In November 2000 I had the privilege to be one of 200 young people from the U.S. and Africa invited by Greenpeace to lobby delegates at the UN Climate Negotiations in The Hague, Netherlands. We stood below a stage listening to four middle-aged Inuit women, who had traveled outside of their homeland for the first time. They were coming from Alaska, a place where winter temperatures had increased 6 degrees since 1950. Fighting back tears we listened as the women told us of men falling through melting ice while traversing age-old caribou hunting routes. They spoke of dwindling food supplies from altered seasons and seeing mosquitoes in a region that had never known such things. They felt the climate crisis first-hand and were reaching out to us in partnership.
Instead of leaving us in fear, the women joined together in a traditional dance. At that moment we knew what we were fighting for: a strong global climate treaty – to preserve hope, love, community, tradition. The lesson for me: in a crisis, fight hardest for what you believe in, not what you fear. While we should never be afraid to oppose weaknesses and flaws in a policy, they should not rule our agenda or define our movement.
What does this town mean to me? Philadelphia has four giant blocks with the letters “L” “O” “V” and “E” on them. Paris has the Louvre and a bunch of old elegant things mixed with a history of ladies fainting. But San Francisco takes the cake when it comes to love.
Why? Well, it’s about putting on a sumo suit and wrestling people in medieval costumes on Casey and Jess’s 30th birthday party in Dolores Park. Still wearing the suit, I get pile-driven by a large but gentle professional wrestler. The love is about deliriously “winning” Bay to Breakers three times wearing short-shorts, flaring mullet hair, and an orange safety vest that chafes. It’s about shakin’ booty with friends in gorilla suits at our Justin Timberlake-themed Shiny Party. It’s my white-ass doing the bump-n-grind on free funk Friday’s at Elbo Room.
Every November I had one month to grow a mustache and strut my stuff to benefit little children. Then there’s the crowded bed at the Bordello, swapping clothes in Big Sur, getting nearly knocked off a raft on the American River by my newest sibling, poetically fending off an attack by a flock of gulls on the beach, riding giant ice cubes down a grass hill, and hopping from Ginger’s houseboat to Smitty’s and back to the boat outrageously.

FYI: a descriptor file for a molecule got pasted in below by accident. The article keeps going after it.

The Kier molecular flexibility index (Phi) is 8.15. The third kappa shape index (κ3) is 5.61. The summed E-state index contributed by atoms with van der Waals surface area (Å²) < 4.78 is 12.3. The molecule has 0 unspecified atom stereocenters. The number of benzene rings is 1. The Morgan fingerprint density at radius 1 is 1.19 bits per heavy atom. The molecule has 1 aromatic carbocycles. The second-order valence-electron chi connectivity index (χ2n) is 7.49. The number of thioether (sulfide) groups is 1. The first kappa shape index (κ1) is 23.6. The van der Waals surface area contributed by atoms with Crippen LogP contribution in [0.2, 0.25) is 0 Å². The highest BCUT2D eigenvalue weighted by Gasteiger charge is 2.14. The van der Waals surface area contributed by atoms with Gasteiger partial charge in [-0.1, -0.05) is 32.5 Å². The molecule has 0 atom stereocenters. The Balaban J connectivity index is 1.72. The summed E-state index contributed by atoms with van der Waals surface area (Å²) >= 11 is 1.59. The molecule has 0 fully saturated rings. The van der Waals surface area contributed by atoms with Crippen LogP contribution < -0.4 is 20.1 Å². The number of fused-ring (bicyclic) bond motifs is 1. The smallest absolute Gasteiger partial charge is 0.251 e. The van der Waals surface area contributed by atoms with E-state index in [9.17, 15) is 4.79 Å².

I’ll never forget the naked Jesus Buddha man at Zeitgeist. I don’t know why I just said that.
San Francisco has been my life for five years. I’ve lived in the corner of a room for a month, on numerous couches, a closet, four apartments, and nearly in an oven. I’ve ran a half marathon twice with little sleep and less training or stretching. I’ve seen friends come and go and come again. Jobs have come and gone and come and gone (sometimes three times with the same job). Relationships have done the same (sometimes five times with the same person). I’ve been a mess at times, and riding sky high at others.
So, on August 12th I’m moving to Boston.
What?! Why? I know. It’s crazy to leave all of that. But it’s time. My baby niece Gwenyth and nephew Simon are transcending babyness. My grandparents are not Benjamin Button. I have a ridiculous amount of siblings (5), two brilliant parents and some long-time friends back east. As much love as San Francisco has brought me, I’ve always known where home is.
Leaving hurts. It’s scary. I have no idea how well my whiskers will perform in a sea of red-haired Irishmen at Mustaches for Kids Boston. I’m not sure if I’ll make any friends without my trusty costume basket (oh damn! did I really get rid of all that?! come back giant orange sombrero!). Luckily, I kept my tight red pants and green spinny hat for emergencies.
But hey. It’s time to take that leap. Faithfully.
Luckily, today is not goodbye. There is still a month of raucous summer mischief ahead in the Bay. And as for mischief and Boston, it’s like my cheesy project management professor used to say about trouble-makers on your staff, “Bring it on! I’m ready!”
Portia likes to play with cords. It’s quite a thing having your own animal. I had cats all growing up in Vermont, but it was my sister and mom who scooped the poop and dribbled the kibble. That, I’ve learned, makes a huge difference.
Portia comes to us for everything. Petting, feeding, sleeping, and most of all, cord frenzy. In two months with us this cat has eaten two ipod headphones, speakers connected to a subwoofer, and chewed half way through Maddy’s computer powercord. It’s intense.